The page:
The media can’t seem to get enough of wipes stories, which is a good thing for utilities since every news story draws attention to the problem and helps to educate people not to flush wipes. Several major stories appeared about the wipes problem in the month of March. The New York Times published an article on March 13 – Wet Wipes Box Says Flush. New York’s Sewer System Says Don’t – focusing on the problems caused by wipes for wastewater utilities. The article was followed by an editor’s blog on March 16 reiterating the “don’t flush wipes” message. On March 26, MSNBC broadcast a story called “Should you flush that wipe?” on All In With Chris Hayes. Both The New York Times and MSNBC visited a treatment plant of the New York City Department of Environmental Protection, a NACWA member. NPR also had a story on March 24, “Flushable Wipes Wiping Out Sewer Systems,” which discussed the problems of wipes and FOG (fats, oils, and greases) in London’s sewers.
As we know, flushable wipes aren’t the only type of wipes causing problems for our sewer systems and treatment plants. Baby wipes, cleaning wipes, and cosmetic wipes are even worse, since they were not designed to be flushed at all and they are super strong. And hardly any of these types of wipes have clear, noticeable “do not flush” instructions. Costco baby wipes are one of the exceptions, since they have a clear “do not flush” logo on the top of every box and every wipes package:
If we want to reduce the problems caused by wipes for our utilities, two things must happen:
- Wipes that are called “flushable” must break up easily and quickly after flushing, and
- Consumers must understand that other types wipes should never be flushed.
NACWA is working on both of these, along with the Water Environment Federation (WEF), the American Public Works Association (APWA), the Canadian Water & Wastewater Association (CWWA), and INDA (the trade association of the nonwoven fabrics industry). In January, these associations began working together on updated flushability guidelines. The goal is to develop flushability guidelines that both the wastewater and wipes industries agree will protect sewer systems. The guidelines are scheduled to be published by June 2016.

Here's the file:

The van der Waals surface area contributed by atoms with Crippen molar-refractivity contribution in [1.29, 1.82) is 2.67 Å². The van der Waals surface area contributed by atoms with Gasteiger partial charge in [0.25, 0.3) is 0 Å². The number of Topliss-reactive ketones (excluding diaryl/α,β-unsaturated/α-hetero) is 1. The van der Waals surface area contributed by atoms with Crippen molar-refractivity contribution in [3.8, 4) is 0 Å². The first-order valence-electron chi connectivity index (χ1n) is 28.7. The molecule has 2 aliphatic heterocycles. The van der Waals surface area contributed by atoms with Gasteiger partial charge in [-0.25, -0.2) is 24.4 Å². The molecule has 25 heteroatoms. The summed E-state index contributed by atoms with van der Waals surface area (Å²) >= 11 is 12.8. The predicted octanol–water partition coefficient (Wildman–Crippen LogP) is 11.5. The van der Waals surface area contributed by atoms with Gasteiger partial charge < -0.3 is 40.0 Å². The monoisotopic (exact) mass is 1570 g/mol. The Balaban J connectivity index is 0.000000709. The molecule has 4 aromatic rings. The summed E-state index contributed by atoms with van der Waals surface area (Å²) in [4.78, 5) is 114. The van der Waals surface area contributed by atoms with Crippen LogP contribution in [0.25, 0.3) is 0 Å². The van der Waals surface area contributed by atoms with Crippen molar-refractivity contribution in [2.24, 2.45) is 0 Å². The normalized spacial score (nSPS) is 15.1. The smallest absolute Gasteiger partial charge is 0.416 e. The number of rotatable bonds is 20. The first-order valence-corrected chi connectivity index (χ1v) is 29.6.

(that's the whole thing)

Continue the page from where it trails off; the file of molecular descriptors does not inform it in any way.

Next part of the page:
The associations also began their Product Stewardship Initiative on wipes with a meeting last week, to explore and implement ways for the wipes industry to take greater responsibility for the downstream impacts of its products by improving product labeling and consumer education. A roadmap for action based on the meeting discussions will be developed, and then the associations will decide on the timing for next steps.
How long will it take for results to be seen from these projects, and how well will they work? It’s hard to say, especially since right now, all actions by the industry will be done on voluntarily. However, all parties involved in both projects seem willing and eager to tackle this problem, and we have seen successful voluntary actions taken by many of these same companies on problems such as plastic microbeads. With the media’s continued interest in the problem, the pressure will be on the wipes industry to make their voluntary successful.